I am standing on the precipice of forever. In front of me is the immediate reality that I can either jump or walk away.

In my book, ReWrite The Rules! Turn Your Life Around From Victim To Victorious, I detail my internal dialog and what happened next on that precipice.  What led me to walk away.  How I hit the reset button on my life.  How I rebuilt it, one practical step at a time.

My fellow life coaching students encouraged me to write the book, in the hope that I could reach out to children, teenagers and adults who had found themselves in a similar situation. In telling my very personal story, I hoped to inspire others to look for solutions, both within themselves and among their friends, family and others working in the field of mental health.  In the depths of our personal darkness and despair, it’s easy to forget that we live in an enlightened world, full of resources to help us through any troubles, conflicts or traumas we encounter.  All it takes is one small effort on our part to find a reason, big or small, that leads us away from the edge of our own precipices.

The tragedy that I spell out in the opening pages of my book, is that close to one million people die by suicide each year and it is believed that twenty-five times that number attempt to kill themselves.  As a person who has survived one suicide attempt and in my  later teenage years, repeatedly had thoughts of trying it again, I have a personal understanding of the fear of stigma and judgement that prevents many of us reaching out for help. Rather than reaching out to mental health professionals, many of us avoid taking any positive action. We fear that dreadful feeling of being judged.  This feeling is like a hand jumping up out of the ground, grabbing us by the ankle, hobbling us as we contemplate whether to take that first step.  How do we overcome the fear?  How do we reach out to save ourselves?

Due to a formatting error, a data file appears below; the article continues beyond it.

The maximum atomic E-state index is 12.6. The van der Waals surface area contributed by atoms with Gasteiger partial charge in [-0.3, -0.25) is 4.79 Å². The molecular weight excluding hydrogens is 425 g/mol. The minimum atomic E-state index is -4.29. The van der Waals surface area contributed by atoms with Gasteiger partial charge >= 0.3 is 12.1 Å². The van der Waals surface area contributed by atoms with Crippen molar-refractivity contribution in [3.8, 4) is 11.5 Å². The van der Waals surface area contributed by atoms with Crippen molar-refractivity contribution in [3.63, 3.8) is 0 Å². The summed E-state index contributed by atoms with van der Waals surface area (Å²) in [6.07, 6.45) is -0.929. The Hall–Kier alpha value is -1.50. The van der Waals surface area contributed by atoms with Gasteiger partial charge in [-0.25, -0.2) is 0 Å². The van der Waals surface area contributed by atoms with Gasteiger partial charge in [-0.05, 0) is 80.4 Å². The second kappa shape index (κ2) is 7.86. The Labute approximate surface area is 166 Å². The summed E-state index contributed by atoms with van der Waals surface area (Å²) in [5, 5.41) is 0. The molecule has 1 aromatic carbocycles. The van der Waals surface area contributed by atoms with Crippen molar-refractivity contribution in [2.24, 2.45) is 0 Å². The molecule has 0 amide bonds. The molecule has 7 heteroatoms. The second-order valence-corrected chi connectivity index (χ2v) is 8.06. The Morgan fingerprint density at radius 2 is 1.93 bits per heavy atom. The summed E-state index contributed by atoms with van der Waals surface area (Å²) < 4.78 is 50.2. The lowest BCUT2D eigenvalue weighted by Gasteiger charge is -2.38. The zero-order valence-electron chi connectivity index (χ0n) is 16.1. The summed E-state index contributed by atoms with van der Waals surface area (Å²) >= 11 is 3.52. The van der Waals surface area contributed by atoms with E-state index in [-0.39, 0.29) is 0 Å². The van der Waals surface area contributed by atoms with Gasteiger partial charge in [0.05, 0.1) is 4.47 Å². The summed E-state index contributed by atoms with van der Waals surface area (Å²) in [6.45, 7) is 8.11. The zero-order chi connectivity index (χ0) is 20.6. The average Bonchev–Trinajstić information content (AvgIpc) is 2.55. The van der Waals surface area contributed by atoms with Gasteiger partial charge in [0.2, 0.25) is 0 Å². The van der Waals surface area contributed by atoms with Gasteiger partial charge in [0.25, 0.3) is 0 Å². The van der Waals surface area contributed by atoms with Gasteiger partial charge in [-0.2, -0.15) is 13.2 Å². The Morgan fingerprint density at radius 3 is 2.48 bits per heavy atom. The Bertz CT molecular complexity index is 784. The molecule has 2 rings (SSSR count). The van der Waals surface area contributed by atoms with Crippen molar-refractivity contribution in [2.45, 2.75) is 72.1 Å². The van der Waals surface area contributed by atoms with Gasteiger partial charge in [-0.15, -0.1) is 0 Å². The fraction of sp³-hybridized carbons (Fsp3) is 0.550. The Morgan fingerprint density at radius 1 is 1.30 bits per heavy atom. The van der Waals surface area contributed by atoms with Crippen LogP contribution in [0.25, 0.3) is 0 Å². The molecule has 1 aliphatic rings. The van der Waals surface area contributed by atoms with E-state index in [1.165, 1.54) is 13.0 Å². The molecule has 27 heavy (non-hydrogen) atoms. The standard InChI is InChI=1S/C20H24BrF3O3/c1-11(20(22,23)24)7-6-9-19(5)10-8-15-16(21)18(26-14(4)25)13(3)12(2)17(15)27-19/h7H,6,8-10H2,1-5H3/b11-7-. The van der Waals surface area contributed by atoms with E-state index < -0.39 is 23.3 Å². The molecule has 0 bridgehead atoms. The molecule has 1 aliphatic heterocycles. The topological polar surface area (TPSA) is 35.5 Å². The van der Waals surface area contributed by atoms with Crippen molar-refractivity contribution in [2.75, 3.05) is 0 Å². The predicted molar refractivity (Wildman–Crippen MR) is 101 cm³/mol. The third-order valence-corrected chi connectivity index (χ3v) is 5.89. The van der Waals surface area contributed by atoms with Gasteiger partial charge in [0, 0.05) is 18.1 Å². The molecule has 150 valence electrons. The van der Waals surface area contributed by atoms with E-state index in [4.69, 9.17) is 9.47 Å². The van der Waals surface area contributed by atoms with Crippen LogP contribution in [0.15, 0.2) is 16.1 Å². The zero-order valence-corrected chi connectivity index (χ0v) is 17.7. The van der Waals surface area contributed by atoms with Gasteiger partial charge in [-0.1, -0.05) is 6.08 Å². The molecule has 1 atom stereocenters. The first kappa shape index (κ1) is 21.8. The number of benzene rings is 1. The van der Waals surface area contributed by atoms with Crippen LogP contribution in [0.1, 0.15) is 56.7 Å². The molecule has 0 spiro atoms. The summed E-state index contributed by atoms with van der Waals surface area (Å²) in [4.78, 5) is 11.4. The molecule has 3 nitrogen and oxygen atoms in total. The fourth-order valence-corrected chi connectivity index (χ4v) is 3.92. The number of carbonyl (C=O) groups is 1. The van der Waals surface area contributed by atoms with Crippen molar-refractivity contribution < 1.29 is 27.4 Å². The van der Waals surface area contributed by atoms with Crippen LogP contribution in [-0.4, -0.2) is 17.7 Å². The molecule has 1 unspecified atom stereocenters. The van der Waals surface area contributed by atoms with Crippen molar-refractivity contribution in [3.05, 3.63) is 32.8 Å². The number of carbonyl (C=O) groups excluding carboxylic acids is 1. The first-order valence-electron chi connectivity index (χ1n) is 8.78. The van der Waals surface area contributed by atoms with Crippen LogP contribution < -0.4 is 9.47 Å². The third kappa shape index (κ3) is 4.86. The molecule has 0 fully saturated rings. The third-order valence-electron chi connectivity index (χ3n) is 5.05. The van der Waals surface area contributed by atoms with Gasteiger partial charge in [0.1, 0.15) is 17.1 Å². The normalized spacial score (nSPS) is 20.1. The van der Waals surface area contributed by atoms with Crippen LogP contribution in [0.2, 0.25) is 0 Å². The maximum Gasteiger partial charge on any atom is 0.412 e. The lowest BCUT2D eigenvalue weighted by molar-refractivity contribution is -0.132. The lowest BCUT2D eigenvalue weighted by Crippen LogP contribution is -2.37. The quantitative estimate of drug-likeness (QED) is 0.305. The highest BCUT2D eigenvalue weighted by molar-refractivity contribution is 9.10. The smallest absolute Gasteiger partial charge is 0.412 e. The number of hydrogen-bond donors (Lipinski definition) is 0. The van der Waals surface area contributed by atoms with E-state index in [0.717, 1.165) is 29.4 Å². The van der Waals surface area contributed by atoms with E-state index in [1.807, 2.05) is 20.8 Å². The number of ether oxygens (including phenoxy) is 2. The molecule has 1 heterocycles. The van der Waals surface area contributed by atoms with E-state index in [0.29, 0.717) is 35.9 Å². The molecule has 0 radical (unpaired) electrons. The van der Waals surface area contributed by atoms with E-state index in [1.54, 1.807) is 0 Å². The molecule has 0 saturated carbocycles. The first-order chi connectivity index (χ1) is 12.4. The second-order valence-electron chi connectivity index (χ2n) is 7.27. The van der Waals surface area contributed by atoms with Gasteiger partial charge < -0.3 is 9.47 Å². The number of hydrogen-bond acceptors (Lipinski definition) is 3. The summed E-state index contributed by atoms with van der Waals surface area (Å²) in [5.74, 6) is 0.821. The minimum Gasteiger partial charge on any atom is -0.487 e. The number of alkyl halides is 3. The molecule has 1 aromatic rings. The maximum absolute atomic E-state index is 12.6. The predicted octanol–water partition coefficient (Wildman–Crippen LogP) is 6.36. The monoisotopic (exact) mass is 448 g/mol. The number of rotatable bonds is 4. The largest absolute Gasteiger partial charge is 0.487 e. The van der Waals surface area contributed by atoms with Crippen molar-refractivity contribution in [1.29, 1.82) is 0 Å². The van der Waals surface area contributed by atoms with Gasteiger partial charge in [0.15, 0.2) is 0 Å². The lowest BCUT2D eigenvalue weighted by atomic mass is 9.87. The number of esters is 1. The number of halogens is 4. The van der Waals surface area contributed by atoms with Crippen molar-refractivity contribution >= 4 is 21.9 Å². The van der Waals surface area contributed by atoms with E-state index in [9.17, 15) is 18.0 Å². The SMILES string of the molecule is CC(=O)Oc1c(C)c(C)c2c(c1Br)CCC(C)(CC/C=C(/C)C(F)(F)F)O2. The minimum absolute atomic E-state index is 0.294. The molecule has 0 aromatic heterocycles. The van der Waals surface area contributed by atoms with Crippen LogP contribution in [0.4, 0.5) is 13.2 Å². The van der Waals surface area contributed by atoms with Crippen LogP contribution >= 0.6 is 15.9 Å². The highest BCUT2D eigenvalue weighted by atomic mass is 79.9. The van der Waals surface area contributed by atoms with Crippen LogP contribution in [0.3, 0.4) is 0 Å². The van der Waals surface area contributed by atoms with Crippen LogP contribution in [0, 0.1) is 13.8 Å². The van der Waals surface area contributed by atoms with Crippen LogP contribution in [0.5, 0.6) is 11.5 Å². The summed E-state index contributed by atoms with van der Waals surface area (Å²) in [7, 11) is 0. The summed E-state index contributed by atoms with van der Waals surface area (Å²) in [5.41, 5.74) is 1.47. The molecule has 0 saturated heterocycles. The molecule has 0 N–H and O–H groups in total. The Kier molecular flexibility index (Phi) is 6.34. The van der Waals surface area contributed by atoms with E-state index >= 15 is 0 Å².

This was the problem I was faced with. I was too frightened of judgement to reach out for help, but if one was available, I would have reached out for a book instead. This is the main reason why I chose to write ‘Re-Write the Rules!’  It offers simple strategies to follow, to help you design your ideal life and create the life you want to live. This book does not judge you. It simply represents a possible avenue to pursue, to encourage you to take that first step away from the precipice, away from despair, and then it helps you take another. 


It offers you a safe way out when you thought all doors were closed to you.

Did you know that the highest average age for suicide, worldwide, is between 15-49 years of age?

​This is the raw, cold, hard truth measured in statistics.

The costs caused by a death from suicide go way beyond funeral expenses.  It can trigger anxiety and trauma, causing depression, guilt and powerlessness for those family members and friends closest to the victim.  These symptoms can and often do last for many years.  Let us not dismiss the immense contribution one life, shortened by suicide, could have made to our society.  Each and every life has the potential to change our world for the better in all sorts of ways, small and large.  Why wouldn’t we want to save it?

Instead of focusing this article on the misery and pain of those who did not survive, I offer my own personal story of how I stopped short of taking one final leap from that precipice to oblivion.

My story is accessible in hard copy and eBook format and I encourage parents and guardians to read it and share it among family and friends.

David Gillman is a Master Life Coach, author and public speaker. For more information on his book and where to purchase it, visit his website at;

David Gillman

The Mindset Mechanic

Author of 'ReWrite The Rules!' Turn Your Life Around From Victim To Victorious